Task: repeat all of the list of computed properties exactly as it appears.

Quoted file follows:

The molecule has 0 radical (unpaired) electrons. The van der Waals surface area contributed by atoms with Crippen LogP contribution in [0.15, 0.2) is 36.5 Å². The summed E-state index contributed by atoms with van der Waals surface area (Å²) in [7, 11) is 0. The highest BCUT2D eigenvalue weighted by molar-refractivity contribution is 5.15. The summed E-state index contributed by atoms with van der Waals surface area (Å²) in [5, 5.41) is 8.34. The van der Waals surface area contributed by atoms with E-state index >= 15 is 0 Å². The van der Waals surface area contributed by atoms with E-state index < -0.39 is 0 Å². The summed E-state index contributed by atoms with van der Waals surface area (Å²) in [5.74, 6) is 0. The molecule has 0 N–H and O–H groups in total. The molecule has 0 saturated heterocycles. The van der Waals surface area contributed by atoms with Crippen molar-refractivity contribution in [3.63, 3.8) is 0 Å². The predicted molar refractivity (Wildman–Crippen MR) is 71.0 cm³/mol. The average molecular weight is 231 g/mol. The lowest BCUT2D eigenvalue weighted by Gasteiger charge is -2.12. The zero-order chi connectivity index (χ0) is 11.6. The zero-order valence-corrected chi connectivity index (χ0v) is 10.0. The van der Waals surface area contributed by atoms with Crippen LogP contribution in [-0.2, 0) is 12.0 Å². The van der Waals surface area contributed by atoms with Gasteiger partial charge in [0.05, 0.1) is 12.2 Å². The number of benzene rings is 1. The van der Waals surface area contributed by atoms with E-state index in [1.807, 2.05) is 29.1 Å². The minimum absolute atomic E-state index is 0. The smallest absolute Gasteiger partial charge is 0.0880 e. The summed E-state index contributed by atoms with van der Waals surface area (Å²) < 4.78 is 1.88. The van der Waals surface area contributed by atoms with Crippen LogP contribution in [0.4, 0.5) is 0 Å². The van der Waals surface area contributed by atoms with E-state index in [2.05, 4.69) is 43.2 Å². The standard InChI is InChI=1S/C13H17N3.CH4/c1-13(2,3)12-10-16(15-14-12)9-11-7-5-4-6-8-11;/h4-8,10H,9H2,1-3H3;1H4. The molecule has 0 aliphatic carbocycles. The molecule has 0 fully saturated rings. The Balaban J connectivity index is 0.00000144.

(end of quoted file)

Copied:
The molecule has 0 radical (unpaired) electrons. The van der Waals surface area contributed by atoms with Crippen LogP contribution in [0.15, 0.2) is 36.5 Å². The summed E-state index contributed by atoms with van der Waals surface area (Å²) in [7, 11) is 0. The highest BCUT2D eigenvalue weighted by molar-refractivity contribution is 5.15. The summed E-state index contributed by atoms with van der Waals surface area (Å²) in [5, 5.41) is 8.34. The van der Waals surface area contributed by atoms with E-state index >= 15 is 0 Å². The van der Waals surface area contributed by atoms with E-state index < -0.39 is 0 Å². The summed E-state index contributed by atoms with van der Waals surface area (Å²) in [5.74, 6) is 0. The molecule has 0 N–H and O–H groups in total. The molecule has 0 saturated heterocycles. The van der Waals surface area contributed by atoms with Crippen molar-refractivity contribution in [3.63, 3.8) is 0 Å². The predicted molar refractivity (Wildman–Crippen MR) is 71.0 cm³/mol. The average molecular weight is 231 g/mol. The lowest BCUT2D eigenvalue weighted by Gasteiger charge is -2.12. The zero-order chi connectivity index (χ0) is 11.6. The zero-order valence-corrected chi connectivity index (χ0v) is 10.0. The van der Waals surface area contributed by atoms with Crippen LogP contribution in [-0.2, 0) is 12.0 Å². The van der Waals surface area contributed by atoms with Gasteiger partial charge in [0.05, 0.1) is 12.2 Å². The number of benzene rings is 1. The van der Waals surface area contributed by atoms with E-state index in [1.807, 2.05) is 29.1 Å². The minimum absolute atomic E-state index is 0. The smallest absolute Gasteiger partial charge is 0.0880 e. The summed E-state index contributed by atoms with van der Waals surface area (Å²) < 4.78 is 1.88. The van der Waals surface area contributed by atoms with Crippen LogP contribution in [0.4, 0.5) is 0 Å². The van der Waals surface area contributed by atoms with E-state index in [2.05, 4.69) is 43.2 Å². The standard InChI is InChI=1S/C13H17N3.CH4/c1-13(2,3)12-10-16(15-14-12)9-11-7-5-4-6-8-11;/h4-8,10H,9H2,1-3H3;1H4. The molecule has 0 aliphatic carbocycles. The molecule has 0 fully saturated rings. The Balaban J connectivity index is 0.00000144.